Investigators say that a phase 1/2 trial evaluating MGTA-117 in 2 hematologic malignancies has been paused following a serious adverse effect that may be related to the agent.
An ongoing phase 1/2 dose-escalation trial (NCT05223699) investigating MGTA-117 in patients with relapsed or refractory acute myeloid leukemia (AML) and myelodysplastic syndrome (MDS) has been paused, according to a press release from Magenta Therapeutics.1
In the trial, a patient who was being treated with MGTA-117 at the 0.08 mg/kg dose level experienced respiratory failure and cardiac arrest leading to death, a grade 5 serious adverse effect (AE) that investigators have reported to the FDA as possibly being related to treatment. Following consultation with trial’s safety Cohort Review Committee, investigators have paused dosing in the trial and are working to determine the next steps for researching MGTA-117.
Investigators previously highlighted clinical data from the ongoing trial at an oral presentation during the 2022 American Society of Hematology (ASH) Annual Meeting.2 As of December 1, 2022, 15 patients received a dose of the agent in several cohorts. Additionally, 11 patients completed the dose-limiting toxicity safety observation over the course of 21 days.
In terms of clearance, MGTA-117 was not detectable in the blood 48 hours after dosing in cohorts 1 and 2 and more than 95% of the agent cleared within 48 hours following dosing at the cohort 3 higher dose level.
“Target cell depletion is a critical measurement of success for MGTA-117, and we are encouraged by the levels of depletion we have observed in both the blood and the bone marrow of [patients with] relapsed or refractory AML and MDS,” Jason Gardener, president and chief executive officer of Magenta Therapeutics, said regarding the data presented at ASH.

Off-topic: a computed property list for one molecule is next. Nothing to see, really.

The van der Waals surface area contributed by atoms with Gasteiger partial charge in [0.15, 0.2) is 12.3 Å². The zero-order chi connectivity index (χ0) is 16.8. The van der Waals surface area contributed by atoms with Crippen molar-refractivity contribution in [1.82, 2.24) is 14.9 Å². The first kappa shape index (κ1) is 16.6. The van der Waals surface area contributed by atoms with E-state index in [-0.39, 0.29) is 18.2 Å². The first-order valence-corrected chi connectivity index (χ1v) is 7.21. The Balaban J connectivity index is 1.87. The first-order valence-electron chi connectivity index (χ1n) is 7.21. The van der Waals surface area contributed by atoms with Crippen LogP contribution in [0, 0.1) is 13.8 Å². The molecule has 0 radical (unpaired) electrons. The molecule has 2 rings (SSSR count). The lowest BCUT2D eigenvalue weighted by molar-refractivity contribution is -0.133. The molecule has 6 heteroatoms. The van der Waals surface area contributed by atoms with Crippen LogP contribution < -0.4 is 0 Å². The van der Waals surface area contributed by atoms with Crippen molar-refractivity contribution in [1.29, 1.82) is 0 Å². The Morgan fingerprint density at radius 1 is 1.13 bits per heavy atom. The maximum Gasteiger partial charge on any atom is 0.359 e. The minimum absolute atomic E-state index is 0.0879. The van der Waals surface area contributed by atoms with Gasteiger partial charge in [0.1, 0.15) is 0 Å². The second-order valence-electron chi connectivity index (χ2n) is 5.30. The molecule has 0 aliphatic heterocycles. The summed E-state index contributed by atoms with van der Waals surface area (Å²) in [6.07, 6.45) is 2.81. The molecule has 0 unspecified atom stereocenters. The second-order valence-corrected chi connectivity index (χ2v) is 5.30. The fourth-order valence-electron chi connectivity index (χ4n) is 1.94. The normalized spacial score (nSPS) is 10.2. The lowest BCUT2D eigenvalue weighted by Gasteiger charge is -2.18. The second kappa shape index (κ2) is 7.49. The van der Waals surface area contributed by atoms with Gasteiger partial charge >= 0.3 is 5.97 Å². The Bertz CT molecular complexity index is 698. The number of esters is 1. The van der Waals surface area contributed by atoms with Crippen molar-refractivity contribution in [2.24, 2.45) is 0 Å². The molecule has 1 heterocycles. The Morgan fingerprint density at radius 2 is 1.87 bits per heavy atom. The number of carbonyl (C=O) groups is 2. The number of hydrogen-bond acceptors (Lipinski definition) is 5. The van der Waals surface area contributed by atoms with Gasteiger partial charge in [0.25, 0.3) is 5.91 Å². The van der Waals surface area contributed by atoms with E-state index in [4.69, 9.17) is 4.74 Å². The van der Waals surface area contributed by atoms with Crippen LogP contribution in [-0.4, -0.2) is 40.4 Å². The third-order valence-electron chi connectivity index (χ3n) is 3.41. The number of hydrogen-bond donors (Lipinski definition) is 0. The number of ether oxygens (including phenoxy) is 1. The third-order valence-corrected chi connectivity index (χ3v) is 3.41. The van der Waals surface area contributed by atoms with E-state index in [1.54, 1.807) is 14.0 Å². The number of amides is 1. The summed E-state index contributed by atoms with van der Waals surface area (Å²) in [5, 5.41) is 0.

The multicenter, open-label, dose-escalation trial was designed to assess the safety, tolerability, pharmacokinetics, and potential anti-cancer activity of MGTA-117 in patients with relapsed or refractory AML and those with MDS harboring excess blasts. Patients received MGTA-117 via intravenous infusion.
The primary end point of the trial was treatment-emergent AEs leading to treatment discontinuation. Other end points included determining the pharmacokinetic profile and establishing the minimum safe and biologically effective dose.
Patients 18 to 75 years old with a World Health Organization–defined diagnosis of relapsed or refractory AML or MDS with excess blasts were eligible to enroll on the trial. Additional inclusion criteria included having CD117-positive disease based on immunohistochemical or flow cytometry, an ECOG performance status of 0 to 2, adequate baseline hepatic function, an estimated creatinine clearance of 60 mL per minute or more, and adequate cardiac function.
Patients with acute promyelocytic leukemia or active central nervous system metastases were not able to enroll on the trial. Patients were also unable to enroll if they had received chimeric antigen-receptor cell therapy within 6 months of study treatment, active graft-versus-host disease, received another investigational agent within 14 days of dosing, or had any active uncontrolled systemic bacterial, fungal, or viral infection.